Not sure if Rachel, @9.31, is referring to my comment or not, but if we wait for ”absolute proof” we will have absolute inaction on almost everything worth doing.
If we all agree that chemical weapon sites should be destroyed (and I do) – why not destroy all conventional weapon sites as well?
Of course, we’d have to use conventional weapons to do so.
But then who wouldn’t prefer to be shot than gassed? Much nicer.
I also agree with Raven’s points. Although the options for Syria appear to be two: horrible ( Assad) or unspeakable (ISIS).
@ The Raven
OK, so with such great “knowledge” of the (ahem) proven wickedness of Bashar al-Assad, we are willing to side with and help the Islamic terrorists in their aim to takeover the country to establish their brutal form of Islam? Similar arguments (on proven lies) were used to attack Iraq, and the outcome has been a disaster. Not only have Christians been reduced to a fraction there nowadays, owing to the savage genocidal actions of ISIS and forced exile, but we have also permanently unstabilised the region and fostered the enormous growth of Ialamic terrorism!
Are we really willing to repeat those terrible mistakes all over again in Syria?
Even if you are prepared to ignore the claims of Russia (and the UN representative mentioned above) who are there on the ground in Syria and know better than any of us sitting comfortably in our safe Western homes what is going on, are we also going to ignore the testimony of Bishop Khazen and the suffering Syrian Christians, plus the many Muslim Syrians who back their President?
It’s quite legitimate to question whether the action taken by a president whom you have previously lionised will be effective (I doubt it), but it is not legitimate to argue that it is without justification.
Whether it is “legitimate” or not is a matter of opinion: time will tell.
I would not say I “lionise” President Trump – for I am aware he is far from perfect – but I am certainly very thankful that he won the US elections, and I back many of the things he has done since. I disagree with him here, but he still has my support and my prayers.
Has everyone really been paying so little attention to what’s going on in Syria?
This isn’t a binary war between Assad and Da’esh, there are a number of forces on the ground opposed to both the islamists and Assad (the YPG being the most important).
Many people are fighting under Islamist colours because there is no other effective resistance since we scandalously abandoned them in 2013 and not all Islamist groups are like Da’esh either.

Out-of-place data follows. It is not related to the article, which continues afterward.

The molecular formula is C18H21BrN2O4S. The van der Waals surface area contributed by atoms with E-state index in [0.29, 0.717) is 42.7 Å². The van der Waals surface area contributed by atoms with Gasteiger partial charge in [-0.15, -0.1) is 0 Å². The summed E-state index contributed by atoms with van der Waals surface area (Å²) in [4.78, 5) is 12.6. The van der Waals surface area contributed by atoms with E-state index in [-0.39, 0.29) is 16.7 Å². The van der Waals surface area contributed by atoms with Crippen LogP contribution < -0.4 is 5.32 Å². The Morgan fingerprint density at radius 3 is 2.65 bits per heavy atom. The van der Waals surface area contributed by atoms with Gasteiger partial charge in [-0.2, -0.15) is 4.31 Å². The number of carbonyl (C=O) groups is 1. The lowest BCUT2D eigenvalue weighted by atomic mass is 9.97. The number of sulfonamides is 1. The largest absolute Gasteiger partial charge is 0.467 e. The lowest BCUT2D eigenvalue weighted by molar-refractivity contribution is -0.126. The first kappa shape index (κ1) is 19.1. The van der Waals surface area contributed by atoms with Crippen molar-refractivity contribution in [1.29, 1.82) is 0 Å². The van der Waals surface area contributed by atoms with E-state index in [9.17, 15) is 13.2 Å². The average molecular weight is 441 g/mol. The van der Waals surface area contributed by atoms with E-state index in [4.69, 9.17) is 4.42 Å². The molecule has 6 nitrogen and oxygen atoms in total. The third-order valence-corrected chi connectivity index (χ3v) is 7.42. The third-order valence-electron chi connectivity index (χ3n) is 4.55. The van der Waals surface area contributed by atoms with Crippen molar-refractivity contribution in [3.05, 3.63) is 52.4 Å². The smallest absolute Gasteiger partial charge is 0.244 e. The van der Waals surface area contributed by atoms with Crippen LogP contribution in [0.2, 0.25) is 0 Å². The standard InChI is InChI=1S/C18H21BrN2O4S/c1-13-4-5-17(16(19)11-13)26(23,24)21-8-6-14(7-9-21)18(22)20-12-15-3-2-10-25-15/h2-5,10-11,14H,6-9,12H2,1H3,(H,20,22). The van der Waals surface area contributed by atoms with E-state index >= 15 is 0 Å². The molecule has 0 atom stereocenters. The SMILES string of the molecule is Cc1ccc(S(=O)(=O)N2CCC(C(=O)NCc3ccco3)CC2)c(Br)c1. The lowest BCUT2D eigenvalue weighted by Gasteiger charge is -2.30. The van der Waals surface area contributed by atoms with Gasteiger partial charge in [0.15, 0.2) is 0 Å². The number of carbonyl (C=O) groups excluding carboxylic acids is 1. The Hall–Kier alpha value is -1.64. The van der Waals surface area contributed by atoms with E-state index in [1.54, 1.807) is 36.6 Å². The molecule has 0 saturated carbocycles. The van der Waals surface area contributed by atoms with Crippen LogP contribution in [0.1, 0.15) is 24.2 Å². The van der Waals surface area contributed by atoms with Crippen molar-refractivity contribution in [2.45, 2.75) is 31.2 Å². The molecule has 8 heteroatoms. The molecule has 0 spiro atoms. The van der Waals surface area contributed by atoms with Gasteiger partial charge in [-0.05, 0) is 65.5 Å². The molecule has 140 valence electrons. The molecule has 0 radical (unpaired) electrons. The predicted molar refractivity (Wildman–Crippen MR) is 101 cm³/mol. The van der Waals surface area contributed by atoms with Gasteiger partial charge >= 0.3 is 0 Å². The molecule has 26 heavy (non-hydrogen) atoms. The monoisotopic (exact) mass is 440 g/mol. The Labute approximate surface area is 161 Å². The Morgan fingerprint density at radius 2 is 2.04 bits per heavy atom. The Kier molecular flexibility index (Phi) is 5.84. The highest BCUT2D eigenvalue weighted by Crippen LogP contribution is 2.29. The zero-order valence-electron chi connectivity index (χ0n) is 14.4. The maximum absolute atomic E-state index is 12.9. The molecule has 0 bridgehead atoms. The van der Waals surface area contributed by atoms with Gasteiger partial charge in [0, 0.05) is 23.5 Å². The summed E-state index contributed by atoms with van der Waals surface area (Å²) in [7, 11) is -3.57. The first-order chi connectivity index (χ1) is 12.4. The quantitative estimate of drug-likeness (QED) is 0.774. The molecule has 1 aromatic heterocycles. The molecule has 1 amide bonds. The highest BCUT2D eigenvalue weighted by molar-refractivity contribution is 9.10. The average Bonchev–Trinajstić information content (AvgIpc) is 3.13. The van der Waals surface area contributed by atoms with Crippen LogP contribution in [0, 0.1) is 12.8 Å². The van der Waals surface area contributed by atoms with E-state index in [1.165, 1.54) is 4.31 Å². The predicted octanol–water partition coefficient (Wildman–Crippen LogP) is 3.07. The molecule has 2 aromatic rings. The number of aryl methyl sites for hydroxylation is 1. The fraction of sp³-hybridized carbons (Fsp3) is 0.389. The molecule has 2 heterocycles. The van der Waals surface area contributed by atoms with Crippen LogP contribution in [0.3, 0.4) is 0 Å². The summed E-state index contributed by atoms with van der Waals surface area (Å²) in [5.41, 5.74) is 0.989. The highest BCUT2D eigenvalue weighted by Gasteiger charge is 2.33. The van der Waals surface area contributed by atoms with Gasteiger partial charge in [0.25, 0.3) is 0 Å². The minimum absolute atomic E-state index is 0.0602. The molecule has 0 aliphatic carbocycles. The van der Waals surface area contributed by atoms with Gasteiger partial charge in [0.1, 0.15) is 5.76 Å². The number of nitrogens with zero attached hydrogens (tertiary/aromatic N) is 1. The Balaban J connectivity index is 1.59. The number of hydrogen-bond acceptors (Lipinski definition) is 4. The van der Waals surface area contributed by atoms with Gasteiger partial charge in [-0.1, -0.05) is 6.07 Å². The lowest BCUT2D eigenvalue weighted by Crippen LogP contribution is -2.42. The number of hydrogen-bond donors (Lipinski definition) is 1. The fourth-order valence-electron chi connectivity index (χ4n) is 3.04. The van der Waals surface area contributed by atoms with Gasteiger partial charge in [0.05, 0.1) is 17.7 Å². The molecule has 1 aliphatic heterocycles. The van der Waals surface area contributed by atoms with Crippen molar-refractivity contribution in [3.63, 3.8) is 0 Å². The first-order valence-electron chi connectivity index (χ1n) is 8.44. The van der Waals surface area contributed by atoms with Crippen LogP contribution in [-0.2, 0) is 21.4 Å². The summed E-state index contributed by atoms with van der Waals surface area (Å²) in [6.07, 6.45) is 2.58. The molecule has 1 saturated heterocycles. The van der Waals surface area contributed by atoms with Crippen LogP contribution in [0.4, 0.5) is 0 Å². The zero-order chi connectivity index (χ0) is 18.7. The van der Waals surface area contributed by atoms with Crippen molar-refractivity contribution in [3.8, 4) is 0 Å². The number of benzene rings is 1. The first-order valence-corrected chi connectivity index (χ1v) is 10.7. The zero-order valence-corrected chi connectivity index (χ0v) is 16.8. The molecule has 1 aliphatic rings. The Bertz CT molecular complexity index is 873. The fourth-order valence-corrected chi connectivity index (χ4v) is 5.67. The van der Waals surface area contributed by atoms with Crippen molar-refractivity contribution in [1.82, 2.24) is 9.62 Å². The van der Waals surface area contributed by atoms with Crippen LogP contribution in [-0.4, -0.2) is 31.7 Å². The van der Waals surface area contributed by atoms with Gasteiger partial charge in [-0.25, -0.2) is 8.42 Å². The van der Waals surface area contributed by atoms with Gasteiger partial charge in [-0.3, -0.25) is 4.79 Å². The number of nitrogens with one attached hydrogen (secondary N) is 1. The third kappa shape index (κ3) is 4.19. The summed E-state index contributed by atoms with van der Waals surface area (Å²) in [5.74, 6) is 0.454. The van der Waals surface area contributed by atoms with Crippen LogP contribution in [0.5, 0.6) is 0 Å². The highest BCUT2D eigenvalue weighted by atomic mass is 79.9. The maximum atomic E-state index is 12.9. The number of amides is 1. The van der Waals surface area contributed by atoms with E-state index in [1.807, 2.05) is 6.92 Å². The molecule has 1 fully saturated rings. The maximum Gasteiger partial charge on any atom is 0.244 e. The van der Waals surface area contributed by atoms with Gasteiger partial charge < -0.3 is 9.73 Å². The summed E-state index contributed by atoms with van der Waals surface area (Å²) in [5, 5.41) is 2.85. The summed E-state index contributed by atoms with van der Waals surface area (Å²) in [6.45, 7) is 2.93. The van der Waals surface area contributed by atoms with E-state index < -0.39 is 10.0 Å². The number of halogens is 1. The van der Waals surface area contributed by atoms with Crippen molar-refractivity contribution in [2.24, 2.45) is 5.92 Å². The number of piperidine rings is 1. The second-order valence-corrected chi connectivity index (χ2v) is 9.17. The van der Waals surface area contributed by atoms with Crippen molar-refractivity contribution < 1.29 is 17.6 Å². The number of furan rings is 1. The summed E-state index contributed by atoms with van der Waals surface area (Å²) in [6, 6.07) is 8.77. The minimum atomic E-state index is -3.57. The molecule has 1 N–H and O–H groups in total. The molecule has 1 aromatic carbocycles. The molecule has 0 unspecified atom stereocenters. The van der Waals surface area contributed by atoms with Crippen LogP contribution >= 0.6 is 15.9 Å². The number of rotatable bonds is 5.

Some (by no means all) Christians and Alawites support Assad, others oppose him. And as the Bishop of Rome (as he styles himself) is repeatedly teaching us, holding episcopal office is no indicator of good judgement.
Iraq was a catastrophe because the invasion followed a minimal-forces military doctrine and there was no realistic planning for the post-war security environment, it didn’t have to be that way and future interventions don’t have to follow the same template.
There really is no room for any reasonable doubt here
There is room for reasonable doubt if only because in the previous three incidents, the first two appear to have been carried out by some insurgent/terrorist group(s) who then tried to blame it on the Syrian government, and the third is most likely to have been a terrorist/”rebel”/insurgent chemical weapons dépôt that was accidentally hit in an attack by conventional weapons that breached the storage unintentionally and released the agent into the surrounding area.
Of course, doubt is just doubt — and it’s not because the three previous incidents were falsely attributed to Assad’s régime that this accusation is false too ; also, the previous incidents led basically to some half-hearted condemnations mostly for show, whereas it is clear that the three Nations involved this time have taken things far more seriously.
As for the so-called “doctrine” of the so-called “just war”, it has never existed — rather, the Church has always taught that warfare is to be engaged in only defensively, the grey area being that military actions for the defense of your neighbouring peoples can sometimes be perforce aggressive and constitute invasion.
Iraq was a catastrophe because the invasion followed a minimal-forces military doctrine and there was no realistic planning for the post-war security environment
Iraq was a catastrophe because, after Saddam fully complied with the UN (aka US) demands to destroy his chemical WMDs, the US and the UK fabricated lies that he had not done so, in order to “justify” a completely unnecessary war of aggression against a foreign power for the purpose of destroying it.
Whatever else Assad and Syria could be accused of, it’s NOT being so stupid as to make the same mistake as Saddam, which was to leave himself defenseless against the US Armada.
Or what, is one really going to be so hypocritical as to simultaneously champion the so-called “just war”, and yet condemn Assad and the Syrian Government and military for their actions to defend Syria from multiple agents of foreign aggression ?
Truthful reporting of warfare died in the British Press during the Falklands War — ironically, the closest thing to a “just war” that the UK has been involved in since 1945. The old integrity of The Times and the BBC were killed in the collateral propaganda damage of that conflict, and the British Press and Media as a whole have never recovered from it.
That was when war reporting started to be offered to the general public as a form of entertainment, rather than truth being told to people as it is.
Assad meanwhile is neither a Hitler, nor a Stalin, nor a Saddam, nor a Qaddafi, nor a Pol Pot, nor a Mao, nor a Cromwell, nor a Bonaparte, nor a Nero.